Paternity is the acknowledgement, both legally and socially, of a parental relationship between a father and his child. Establishing paternity impacts a broad range of family law issues including child custody, child support and a father’s rights.
It has become increasingly important to establish paternity in instances where the parents are not married because once the court finds that a person is the father of a child born out of wedlock, the father has the same parental rights and obligations to the child as if the child had been born to married parents.
Here is how West Virginia categorizes a father:
- Acknowledged Father – An acknowledged father is an unmarried man who has admitted to being the child’s father. An acknowledged father must pay child support.
- Presumed Father – A presumed father is a married man who was married to the mother when the child was conceived or born; legally agreed to be the father of his wife’s child; or has acted and behaved as if the child was his own. A presumed father also must pay child support.
- Unwed Father – An unwed father is an unmarried man who has a child with a woman. The unwed father must pay child support if a court finds that he is the biological or acknowledged father. An unwed father who pays child support may also have visitation rights with the child and can seek custody of the child.
- Stepfather – A stepfather is a man who marries a woman who had a child with another man. Stepfathers have no duty to support the child. However, a stepfather can adopt the stepchild with the stepchild’s biological or acknowledged father’s consent. If a stepfather legally adopts his stepchild, then he must pay to support the child.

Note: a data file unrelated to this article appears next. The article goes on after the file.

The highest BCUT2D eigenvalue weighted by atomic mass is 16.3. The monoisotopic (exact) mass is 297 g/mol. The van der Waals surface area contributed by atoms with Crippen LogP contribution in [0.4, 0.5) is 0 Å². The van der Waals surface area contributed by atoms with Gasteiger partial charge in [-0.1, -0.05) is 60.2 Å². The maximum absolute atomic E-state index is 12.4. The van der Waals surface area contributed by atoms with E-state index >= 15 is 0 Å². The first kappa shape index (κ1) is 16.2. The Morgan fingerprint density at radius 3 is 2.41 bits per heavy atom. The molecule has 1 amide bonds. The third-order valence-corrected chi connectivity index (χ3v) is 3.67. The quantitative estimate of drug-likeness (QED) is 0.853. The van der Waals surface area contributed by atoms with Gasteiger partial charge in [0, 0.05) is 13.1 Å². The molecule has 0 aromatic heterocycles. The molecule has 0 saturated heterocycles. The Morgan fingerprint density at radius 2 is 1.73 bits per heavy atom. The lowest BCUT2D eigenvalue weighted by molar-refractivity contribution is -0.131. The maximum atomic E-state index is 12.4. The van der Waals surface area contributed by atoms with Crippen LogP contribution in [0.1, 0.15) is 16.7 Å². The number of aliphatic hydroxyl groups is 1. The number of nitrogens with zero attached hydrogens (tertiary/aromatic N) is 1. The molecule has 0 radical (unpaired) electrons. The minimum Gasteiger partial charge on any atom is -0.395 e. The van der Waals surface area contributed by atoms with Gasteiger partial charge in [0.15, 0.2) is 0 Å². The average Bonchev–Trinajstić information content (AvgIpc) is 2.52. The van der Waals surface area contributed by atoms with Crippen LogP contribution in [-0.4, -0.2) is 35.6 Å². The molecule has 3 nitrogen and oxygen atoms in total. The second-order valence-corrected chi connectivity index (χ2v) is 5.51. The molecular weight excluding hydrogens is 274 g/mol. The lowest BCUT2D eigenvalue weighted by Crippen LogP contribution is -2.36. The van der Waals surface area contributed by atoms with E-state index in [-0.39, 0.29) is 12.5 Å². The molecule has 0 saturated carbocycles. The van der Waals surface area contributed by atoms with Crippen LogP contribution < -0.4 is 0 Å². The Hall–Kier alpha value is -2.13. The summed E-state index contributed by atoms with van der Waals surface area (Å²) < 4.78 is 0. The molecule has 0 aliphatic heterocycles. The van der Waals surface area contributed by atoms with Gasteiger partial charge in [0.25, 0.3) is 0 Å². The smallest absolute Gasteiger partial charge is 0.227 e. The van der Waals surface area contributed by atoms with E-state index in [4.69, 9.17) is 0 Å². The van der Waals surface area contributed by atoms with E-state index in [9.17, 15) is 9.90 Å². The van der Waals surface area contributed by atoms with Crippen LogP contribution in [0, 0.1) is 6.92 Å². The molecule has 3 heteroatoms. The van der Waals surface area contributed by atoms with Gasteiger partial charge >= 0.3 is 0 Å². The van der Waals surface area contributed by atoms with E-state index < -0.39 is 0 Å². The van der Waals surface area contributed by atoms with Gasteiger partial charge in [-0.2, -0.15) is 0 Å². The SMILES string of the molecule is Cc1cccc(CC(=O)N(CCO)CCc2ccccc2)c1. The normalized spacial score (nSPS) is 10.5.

To get child support a mother must prove that the man is the legal father of the child. To do this, she must go to court and ask the judge to subject the man to a paternity test. This could mean having the alleged father undergo Paternity DNA Testing. Asking the judge to do this is called a Paternity Action. If the man is a presumed or acknowledged father, then he must pay child support. If the man is neither, then the judge can order the man to have a blood or DNA test. These tests will determine whether or not the man is biologically related to the child. If the test shows that the man is biologically related to the child, then he will have to pay child support.
Once a father’s paternity rights are established, it is unlawful for the mother to deny visitation rights or to move away without regard for the father.
Protect your child’s legal rights. Establishing paternity provides a number of legal rights to the child or children, including health insurance coverage, the right to Social Security benefits, inheritance issues and the right to sue for a father’s wrongful death.
If any of these apply to you, schedule a consultation with Pepper and Nason, call (304) 346-0361 today.